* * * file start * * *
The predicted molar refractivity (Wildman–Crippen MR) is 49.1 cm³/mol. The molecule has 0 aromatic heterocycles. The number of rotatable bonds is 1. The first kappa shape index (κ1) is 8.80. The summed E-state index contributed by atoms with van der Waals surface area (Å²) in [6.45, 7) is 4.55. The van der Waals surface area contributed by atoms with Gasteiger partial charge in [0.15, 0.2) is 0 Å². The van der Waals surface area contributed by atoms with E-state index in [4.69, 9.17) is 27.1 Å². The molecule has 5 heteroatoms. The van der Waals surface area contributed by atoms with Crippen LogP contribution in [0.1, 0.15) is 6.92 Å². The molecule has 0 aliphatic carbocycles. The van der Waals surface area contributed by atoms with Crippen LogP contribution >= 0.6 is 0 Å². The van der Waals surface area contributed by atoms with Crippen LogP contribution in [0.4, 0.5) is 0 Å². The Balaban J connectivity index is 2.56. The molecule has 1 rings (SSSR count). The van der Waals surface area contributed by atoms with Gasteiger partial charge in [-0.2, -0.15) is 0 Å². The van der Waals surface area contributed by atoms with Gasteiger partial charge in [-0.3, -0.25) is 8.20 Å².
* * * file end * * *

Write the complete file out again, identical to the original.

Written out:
The predicted molar refractivity (Wildman–Crippen MR) is 49.1 cm³/mol. The molecule has 0 aromatic heterocycles. The number of rotatable bonds is 1. The first kappa shape index (κ1) is 8.80. The summed E-state index contributed by atoms with van der Waals surface area (Å²) in [6.45, 7) is 4.55. The van der Waals surface area contributed by atoms with Gasteiger partial charge in [0.15, 0.2) is 0 Å². The van der Waals surface area contributed by atoms with E-state index in [4.69, 9.17) is 27.1 Å². The molecule has 5 heteroatoms. The van der Waals surface area contributed by atoms with Crippen LogP contribution in [0.1, 0.15) is 6.92 Å². The molecule has 0 aliphatic carbocycles. The van der Waals surface area contributed by atoms with Crippen LogP contribution >= 0.6 is 0 Å². The van der Waals surface area contributed by atoms with Crippen LogP contribution in [0.4, 0.5) is 0 Å². The Balaban J connectivity index is 2.56. The molecule has 1 rings (SSSR count). The van der Waals surface area contributed by atoms with Gasteiger partial charge in [-0.2, -0.15) is 0 Å². The van der Waals surface area contributed by atoms with Gasteiger partial charge in [-0.3, -0.25) is 8.20 Å².